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You could try a full face mask. It is a bit more to deal with, but from a breathing perspective, it is the nearly the same as no regulator out of the water.Wow! So many responses I don't even know where to start my response.
I will definitely take everything into consideration that everyone posted.
Two of the hot topics here seems to be 1.The instructor and 2. My wife sharing her regulator with me, so I'll address these first.
While I wouldn't know what makes a good vs bad instructor, I can tell you that this instructor is very experienced, and does have a solid reputation amongst other instructors and divers that know them. I think on a one on one situation, things would be much different with them, and that is what I'm working on trying to figure out with them, and to see if something like that can be accommodated.
I completely understood that in a group setting I couldn't just expect the entire class to wait for me, nor can the instructor inhibit their learning.
The one positive thing is the instructor told me that they were like me when they learned to dive, and were not like the other students that have no issues.
From the experiences shared in this thread, including the journal shared with me, there are many divers, some of you, that had the same fears to overcome that I have, and are successful and safe divers now.
I will get there, but I have to find my path to achieve that. It may take a week, or it could take years, but as long as my lungs hold up, I'll keep trying.
As for my wife and the regulator/compressed air, it's something I would use my best judgement on. I'm not saying I condone this, and it will be discussed and thoroughly thought about, but as crazy as it sounds, my degree is in Respiratory Therapy, which a lot of it requires the use of cylinders, whether heliox, nitrox, O2, air, etc... I at least could administer, safely, to myself, however, it is always frowned upon to use your medical background to conduct/administer/medicate, etc.. on yourself. I will say that I spent many years of flying on O2, so I'm pretty confident I would have no issues with CA at Sea level or above.
Breaking out of that discussion, and reflecting more on the training I just went through, I'm trying to think of ways that might help me out.
I know this may be costly, but if there is anyway to make the breathing underwater get to as close to breathing without a regulator, that would be ideal.
I guess what I'm asking, are there some regulators that just feel like I can breathe better with less resistance? I would say that this would probably solve 90-99% of the fear I experienced.
If I have to spend $2000 on a regulator, then I'll do it if it means I can breathe easier.
Any recommendations would be great.
Going back to respiratory, I did one year as a RT working in Pediatrics and ICU.
I left because I was, very fortunately, selected to receive a Flight Contract for the Marines, and I had to go through and get cleared for all the same medical stuff I just went through for diving. My dream was always to be a fighter pilot and I wasn't going to pass up my chance at that.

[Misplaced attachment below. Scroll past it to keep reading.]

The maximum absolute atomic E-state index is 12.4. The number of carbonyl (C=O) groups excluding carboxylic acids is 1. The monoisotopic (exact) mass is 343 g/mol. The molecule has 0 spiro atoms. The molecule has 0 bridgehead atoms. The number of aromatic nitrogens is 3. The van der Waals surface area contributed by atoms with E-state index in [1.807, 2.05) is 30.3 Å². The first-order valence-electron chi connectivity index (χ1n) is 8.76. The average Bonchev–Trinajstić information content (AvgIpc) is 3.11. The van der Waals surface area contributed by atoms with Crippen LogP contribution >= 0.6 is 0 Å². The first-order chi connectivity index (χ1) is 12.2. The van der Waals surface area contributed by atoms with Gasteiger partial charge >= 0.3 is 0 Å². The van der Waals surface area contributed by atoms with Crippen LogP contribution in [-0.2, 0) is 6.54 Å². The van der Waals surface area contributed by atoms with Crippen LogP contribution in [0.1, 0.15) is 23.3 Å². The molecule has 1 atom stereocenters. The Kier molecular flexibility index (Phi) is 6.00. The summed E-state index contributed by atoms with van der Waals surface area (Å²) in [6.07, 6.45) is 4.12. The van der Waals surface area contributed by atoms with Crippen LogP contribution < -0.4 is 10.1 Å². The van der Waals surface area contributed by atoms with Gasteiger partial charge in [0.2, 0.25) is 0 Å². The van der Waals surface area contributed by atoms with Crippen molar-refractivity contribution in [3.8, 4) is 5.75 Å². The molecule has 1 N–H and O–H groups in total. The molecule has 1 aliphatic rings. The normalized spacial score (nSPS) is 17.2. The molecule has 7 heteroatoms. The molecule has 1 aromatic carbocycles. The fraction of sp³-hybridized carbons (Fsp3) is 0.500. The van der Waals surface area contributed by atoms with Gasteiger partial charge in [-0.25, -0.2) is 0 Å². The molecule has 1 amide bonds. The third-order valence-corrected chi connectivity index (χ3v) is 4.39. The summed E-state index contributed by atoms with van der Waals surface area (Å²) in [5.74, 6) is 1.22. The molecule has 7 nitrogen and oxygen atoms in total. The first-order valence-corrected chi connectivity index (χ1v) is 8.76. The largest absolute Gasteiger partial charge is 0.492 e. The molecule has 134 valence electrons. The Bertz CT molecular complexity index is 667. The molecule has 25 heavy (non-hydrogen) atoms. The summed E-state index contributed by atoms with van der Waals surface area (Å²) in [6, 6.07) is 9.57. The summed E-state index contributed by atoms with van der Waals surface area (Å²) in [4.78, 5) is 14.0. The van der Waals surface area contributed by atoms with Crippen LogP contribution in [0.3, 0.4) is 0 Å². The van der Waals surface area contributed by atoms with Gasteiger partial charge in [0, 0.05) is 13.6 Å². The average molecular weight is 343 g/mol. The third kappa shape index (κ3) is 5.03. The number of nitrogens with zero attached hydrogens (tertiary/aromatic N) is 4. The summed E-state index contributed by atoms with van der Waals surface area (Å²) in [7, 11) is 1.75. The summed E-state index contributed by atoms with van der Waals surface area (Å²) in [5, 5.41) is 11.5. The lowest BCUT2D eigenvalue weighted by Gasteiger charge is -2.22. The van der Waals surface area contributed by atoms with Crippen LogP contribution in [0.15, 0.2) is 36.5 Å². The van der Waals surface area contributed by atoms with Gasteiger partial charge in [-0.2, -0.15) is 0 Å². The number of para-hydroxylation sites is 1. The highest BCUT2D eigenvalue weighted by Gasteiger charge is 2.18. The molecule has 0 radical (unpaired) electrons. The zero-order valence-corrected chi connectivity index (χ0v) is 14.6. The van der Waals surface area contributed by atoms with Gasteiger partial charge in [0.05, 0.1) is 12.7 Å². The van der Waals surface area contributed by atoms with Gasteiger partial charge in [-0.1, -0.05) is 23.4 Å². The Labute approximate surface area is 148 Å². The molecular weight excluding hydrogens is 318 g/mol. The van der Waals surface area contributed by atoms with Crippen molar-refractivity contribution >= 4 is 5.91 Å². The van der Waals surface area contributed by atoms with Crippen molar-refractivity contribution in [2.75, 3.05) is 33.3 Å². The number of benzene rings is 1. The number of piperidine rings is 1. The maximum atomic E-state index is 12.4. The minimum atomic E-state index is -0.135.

While the fear hit me pretty hard under the water, that I never knew I had, my first landing and launch off a carrier felt the same way.
You gain the experience, and then you can land on it at night at 130 knots with 20ft swells. Well...If you call it landing... More like a very controlled crash.
Slow and steady, gain the experience, reduce my fear.
Agreed. As a new diver this is generally the safest route as the new diver doesn’t usually know how to properly evaluate used gear. An exception might be buying used gear from a shop. Presumably, the shop would make sure it’s working, and address any problems that might arise after.I think it's easier for newbies to buy new gear since there's an assurance that it's in working condition and there's a warranty if it isn't.
Really depends. I’ve never used rental gear. I did use shop gear for my OW checkouts and do use aquarium gear at the aquarium, but apart from that every dive has been on my own set.However, new or old, I feel purchases are better left til more experience is gained, so rental might be the way to go for awhile.
I actually experienced the panick attack… I’m a psychologist so I knew at least what it was and ways to cope with it.As others have pointed out, the sense that a regulator is not giving enough air usually comes from very shallow breathing, which is in turn usually caused by a feeling of anxiety. Think of it as being as if the air you are inhaling is hitting a wall at the top of the lungs and bouncing back out. You don't get enough air when you inhale, and the carbon dioxide from the air you breathed previously stays in the body because you are not exhaling fully, either.
This initiates the panic cycle. Carbon dioxide causes panic to build. As panic builds, the breathing becomes even more shallow, making things worse. Do this long enough, and you will have a full blown panic attack.